Alexander Acosta, the Trump cabinet official who has come under fire in recent weeks for signing off on a nonprosecution agreement for convicted sex offender Jeffrey Epstein more than a decade ago, will resign his post as secretary of labor, CNBC reported. Acosta told reporters of his decision outside the White House Friday morning.
Acosta, who was U.S. attorney for the Southern District of Florida in 2008, made the deal when Epstein was facing federal sex trafficking charges, similar to the ones he was indicted on in New York earlier this week. Acosta agreed to not only give Epstein a short, 13-month sentence, but the agreement allowed him to work from his office up to 12 hours a day while sentenced. The agreement also kept the deal a secret from Epstein’s accusers.
The Miami Herald reported last year about Acosta’s role in the Epstein deal, bringing pressure on the secretary, which continued to build once Epstein was arrested and indicted again. The secretary had attempted damage control first with a Twitter thread and then at a press conference earlier this week, but it was too late to save his job in the administration.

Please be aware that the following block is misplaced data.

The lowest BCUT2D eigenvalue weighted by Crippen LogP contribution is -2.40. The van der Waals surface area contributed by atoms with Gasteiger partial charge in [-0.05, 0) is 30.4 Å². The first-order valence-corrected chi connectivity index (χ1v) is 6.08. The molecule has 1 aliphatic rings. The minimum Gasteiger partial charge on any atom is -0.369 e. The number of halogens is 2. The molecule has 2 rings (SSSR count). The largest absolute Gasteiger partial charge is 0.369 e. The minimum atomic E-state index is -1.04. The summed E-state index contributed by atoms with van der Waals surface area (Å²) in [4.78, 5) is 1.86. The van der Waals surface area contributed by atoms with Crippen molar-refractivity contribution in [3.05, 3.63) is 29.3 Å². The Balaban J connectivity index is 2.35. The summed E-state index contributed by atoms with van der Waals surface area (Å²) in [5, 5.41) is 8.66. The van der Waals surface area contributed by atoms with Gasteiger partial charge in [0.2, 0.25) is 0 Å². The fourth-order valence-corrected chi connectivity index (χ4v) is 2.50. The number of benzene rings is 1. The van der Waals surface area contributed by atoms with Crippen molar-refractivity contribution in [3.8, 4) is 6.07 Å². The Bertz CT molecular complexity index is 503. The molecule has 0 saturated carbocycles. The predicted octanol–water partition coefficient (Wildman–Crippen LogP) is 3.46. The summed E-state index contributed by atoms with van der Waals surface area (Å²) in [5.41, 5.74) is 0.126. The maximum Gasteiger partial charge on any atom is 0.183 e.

The president made clear in a press conference that the decision to step down was Acosta’s alone.
“This was him, not me,” Trump told reporters in front of the White House Friday. He added that Acosta has done a “fantastic job” as labor secretary.
Acosta, who at one time served as dean of the Florida International University College of Law, was nominated as secretary of labor in February of 2017 after previous nominee Andrew Puzder, the CEO of the company that owns Hardee’s and Carl’s Jr., withdrew. Puzder had come under scrutiny both due to the labor practices of his company and past accusations that he had abused his ex-wife, per The New York Times. At the time, there were concerns that he lacked the votes to earn confirmation.
Trump appears with Labor Secretary Alex Acosta on the White House South Lawn— Steven Nelson (@stevennelson10) July 12, 2019
His remarks are inaudible to me. Acosta speaking now, presumably about the Jeffrey Epstein plea deal pic.twitter.com/X3z5KgvGKM
Epstein, a wealthy financier, was indicted Monday by the office of the U.S. attorney for the Southern District of New York, two days after he was taken into custody. The case has been closely watched due in part to Epstein’s past ties to two presidents – Bill Clinton and Donald Trump – as well as the possibility that he might name names about other well-known individuals who may have been complicit in his crimes.
There has been no indication as of yet who the Trump administration plans to name as the new labor secretary.